συγκεκαλυμμένονἀποκαλυφθήσεται. Literally, ‘veiled over … unveiled.’ You will be made responsible for any part of my teaching which you conceal or keep back.

Verse 3

3. ἀνθ' ὧν. ‘Wherefore,’ comp. ἀντὶ τούτου, ‘therefore,’ Ephesians 5:31; it means ‘because’ in Luke 1:20, Luke 19:44.

ὅσα ἐν τῇ σκοτίᾳ εἴπατε. The ἐν σκοτίᾳ here means ‘in obscurity.’ The application of the similar language in Matthew 10:26; Mark 4:22, is different. See Luke 8:17.

ἐν τοῖς ταμείοις. Literally, ‘in the treasuries or storehouses,’ i.e. in closed, secret places. Matthew 6:6; Matthew 26:26.

ἐπὶ τῶν δωμάτων. In the most public places of resort, so as to be heard in the streets below.

Verse 4

4. τοῖς φίλοις μου. John 15:14-15, “Henceforth I call you not servants … but friends.” The term comes the more naturally and pathetically because Jesus had just been in the thick of enemies.

μὴ φοβηθῆτε ἀπό. Be not afraid of anything which can come from them. This construction is only found in the LXX[262] and N. T., and is a Hebraism (v. Schleusner s. v.). For similar thoughts see Jeremiah 1:8; Isaiah 51:12-13.

ἀποκτεννόντων. This is an Aeolic form which became common in Hellenistic Greek (Tobit 1:18; Wisdom of Solomon 16:14). So we find σπέῤῥω for σπείρω.

μετὰ ταῦτα μὴ ἐχόντων περισσότερόν τι ποιῆσαι. The same truth was an encouragement to the partially illuminated fortitude of Stoicism. Hence it constantly occurs in the Manual of Epictetus.

Verse 5

5. τίνα φοβηθῆτε. The indirect interrogative is sometimes expressed by the subjunctive, as in Matthew 8:20, οὐκ ἔχει ποῦ κλίνῃ: Romans 8:26, οὐκ οἴδαμεν τί προσευξώμεθα. Comp. Luke 19:48, Luke 22:2.

φοβήθητε τὸν μετὰ τὸ ἀποκτεῖναι, κ.τ.λ. Many commentators have understood this expression of the devil, and one of the Fathers goes so far as to say that it is the only passage in the Bible in which we cannot be certain whether God or Satan is intended. There can, however, be no doubt that the reference is to God. If “fear” ever meant ‘be on your guard against,’ the other view might be tenable, but there is no instance of such a meaning, and we are bidden to defy and resist the devil, but never to fear him; nor are we ever told that he has any power to cast into Gehenna.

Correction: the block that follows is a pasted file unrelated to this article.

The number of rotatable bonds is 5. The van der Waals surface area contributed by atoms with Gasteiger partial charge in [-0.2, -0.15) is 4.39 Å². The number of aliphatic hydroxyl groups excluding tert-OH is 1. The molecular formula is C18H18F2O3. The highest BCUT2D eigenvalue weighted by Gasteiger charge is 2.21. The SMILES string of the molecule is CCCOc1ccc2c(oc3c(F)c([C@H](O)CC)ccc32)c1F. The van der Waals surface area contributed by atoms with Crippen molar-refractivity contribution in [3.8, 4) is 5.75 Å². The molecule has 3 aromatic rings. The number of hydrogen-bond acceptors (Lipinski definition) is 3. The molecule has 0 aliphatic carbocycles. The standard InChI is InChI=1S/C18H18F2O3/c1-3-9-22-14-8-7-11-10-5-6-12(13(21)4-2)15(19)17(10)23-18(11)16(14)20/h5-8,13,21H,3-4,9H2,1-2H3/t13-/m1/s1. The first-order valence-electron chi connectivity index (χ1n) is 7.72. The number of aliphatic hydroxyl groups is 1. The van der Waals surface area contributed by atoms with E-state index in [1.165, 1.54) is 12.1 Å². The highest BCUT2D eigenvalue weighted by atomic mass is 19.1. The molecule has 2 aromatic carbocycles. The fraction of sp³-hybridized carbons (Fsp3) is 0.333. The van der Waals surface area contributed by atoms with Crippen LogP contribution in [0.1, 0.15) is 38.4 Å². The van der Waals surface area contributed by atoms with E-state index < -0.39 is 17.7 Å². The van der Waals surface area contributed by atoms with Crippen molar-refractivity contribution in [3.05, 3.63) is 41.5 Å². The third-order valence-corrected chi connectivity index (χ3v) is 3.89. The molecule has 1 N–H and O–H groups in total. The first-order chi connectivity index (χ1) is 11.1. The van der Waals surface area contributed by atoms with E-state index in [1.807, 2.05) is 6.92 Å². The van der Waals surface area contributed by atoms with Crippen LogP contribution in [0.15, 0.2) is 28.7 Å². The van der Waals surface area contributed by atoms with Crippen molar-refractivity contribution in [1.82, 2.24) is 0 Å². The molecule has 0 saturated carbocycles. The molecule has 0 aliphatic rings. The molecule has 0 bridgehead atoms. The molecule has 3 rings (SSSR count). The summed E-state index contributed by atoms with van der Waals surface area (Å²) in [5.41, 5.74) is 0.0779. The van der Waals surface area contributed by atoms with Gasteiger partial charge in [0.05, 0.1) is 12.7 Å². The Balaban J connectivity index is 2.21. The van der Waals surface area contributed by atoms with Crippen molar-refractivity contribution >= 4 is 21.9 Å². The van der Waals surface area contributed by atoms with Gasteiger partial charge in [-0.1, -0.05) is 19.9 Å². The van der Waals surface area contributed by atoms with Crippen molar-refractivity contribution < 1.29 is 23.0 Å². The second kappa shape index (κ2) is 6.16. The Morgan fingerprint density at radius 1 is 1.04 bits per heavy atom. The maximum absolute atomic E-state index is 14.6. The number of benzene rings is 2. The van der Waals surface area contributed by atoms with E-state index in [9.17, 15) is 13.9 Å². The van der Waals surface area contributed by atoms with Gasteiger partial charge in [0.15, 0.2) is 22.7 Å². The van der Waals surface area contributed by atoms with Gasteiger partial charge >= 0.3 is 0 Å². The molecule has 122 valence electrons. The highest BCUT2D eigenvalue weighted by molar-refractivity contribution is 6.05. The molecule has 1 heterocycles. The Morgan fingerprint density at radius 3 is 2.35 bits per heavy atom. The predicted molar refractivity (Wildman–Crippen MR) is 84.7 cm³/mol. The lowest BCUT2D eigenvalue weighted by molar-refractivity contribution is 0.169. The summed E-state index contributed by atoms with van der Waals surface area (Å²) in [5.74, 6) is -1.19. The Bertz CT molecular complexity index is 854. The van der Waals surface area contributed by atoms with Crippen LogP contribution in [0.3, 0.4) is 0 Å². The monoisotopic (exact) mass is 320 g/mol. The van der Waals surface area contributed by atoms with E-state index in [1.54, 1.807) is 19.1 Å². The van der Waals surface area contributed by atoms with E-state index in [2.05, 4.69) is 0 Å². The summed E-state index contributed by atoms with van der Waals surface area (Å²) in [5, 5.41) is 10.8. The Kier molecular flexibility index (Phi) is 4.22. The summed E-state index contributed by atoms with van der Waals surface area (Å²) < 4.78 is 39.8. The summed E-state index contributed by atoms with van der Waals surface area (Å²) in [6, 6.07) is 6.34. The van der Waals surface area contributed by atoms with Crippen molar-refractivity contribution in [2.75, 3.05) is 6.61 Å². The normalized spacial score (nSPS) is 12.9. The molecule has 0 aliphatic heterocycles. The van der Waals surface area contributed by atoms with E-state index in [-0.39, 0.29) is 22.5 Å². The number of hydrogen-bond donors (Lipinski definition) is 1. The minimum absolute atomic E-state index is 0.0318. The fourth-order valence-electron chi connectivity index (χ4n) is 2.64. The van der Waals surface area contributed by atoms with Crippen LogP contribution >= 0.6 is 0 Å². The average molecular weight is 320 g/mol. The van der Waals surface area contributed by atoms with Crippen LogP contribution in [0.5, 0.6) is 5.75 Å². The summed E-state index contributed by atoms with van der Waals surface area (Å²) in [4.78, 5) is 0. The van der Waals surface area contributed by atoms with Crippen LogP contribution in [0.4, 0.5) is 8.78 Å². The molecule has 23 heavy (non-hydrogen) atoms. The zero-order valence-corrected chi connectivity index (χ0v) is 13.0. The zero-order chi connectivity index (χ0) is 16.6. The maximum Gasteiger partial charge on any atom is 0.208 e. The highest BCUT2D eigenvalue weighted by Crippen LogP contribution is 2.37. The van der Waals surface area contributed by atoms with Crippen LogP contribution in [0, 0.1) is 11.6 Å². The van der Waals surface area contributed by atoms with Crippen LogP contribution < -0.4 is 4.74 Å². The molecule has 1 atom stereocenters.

εἰς τὴν γέενναν. ‘Into Gehenna.’ It is a deep misfortune that our English Version has made no consistent difference of rendering between ‘the place of the dead,’ ‘the intermediate state between death and resurrection’ (Hades, Sheol), and Gehenna, which is sometimes metaphorically used (as here) for a place of punishment after death. Gehenna was a purely Hebrew word, and corresponded primarily to purely Hebrew conceptions. Our Lord (if He spoke Greek) did not attempt to represent it by any analogous, but imperfectly equivalent, Greek term, like Tartarus (see 2 Peter 2:4), and certainly the Apostles and Evangelists did not. They simply transliterated the Hebrew term (גי הנם, Gê Hinnom, Valley of Hinnom) into Greek letters. It is surely a plain positive duty to follow so clear an example, and not to render Gehenna by English terms which cannot connote exactly the same conceptions. The Valley of Hinnom, or of the Sons of Hinnom (Joshua 15:8; Joshua 18:16; 2 Kings 23:10; Jeremiah 7:31), was a pleasant valley outside Jerusalem, which had first been rendered infamous by Moloch worship; then defiled by Josiah with corpses; and lastly kept from putrefaction by large fires to consume the corpses and prevent pestilence. Milton describes it with his usual learned accuracy:

“First Moloch, horrid king, besmeared with blood

Of human sacrifice, and parents’ tears;

Though for the noise of drums and timbrels loud

Their children’s cries unheard that passed through fire

To his grim idol …

and made his grove

The pleasant Valley of Hinnom, Tophet thence

And black Gehenna called, the type of Hell.”

Par. Lost, I. 392.

Tophet is derived from the word Toph, ‘a drum’ (compare τύπτω, dub, thump, &c.).

Verse 6

6. οὐχὶ πέντε στρουθία πωλοῦνται ἀσσαρίων δύο; St Matthew says ‘two sparrows for one farthing.’ The little birds were sold in the markets strung together, or on skewers. The varying expressions of St Matthew and St Luke lead us to the interesting fact that if five were bought one was thrown in, which still more forcibly proves how insignificant was the value of the sparrows; yet even that unvalued odd one was not “forgotten before God.” The word for “farthings” is ἀσσάρια (from as) as in Matthew 10:29); St Mark writing for Romans more accurately uses κοδράντης (quadrans), Luke 12:42.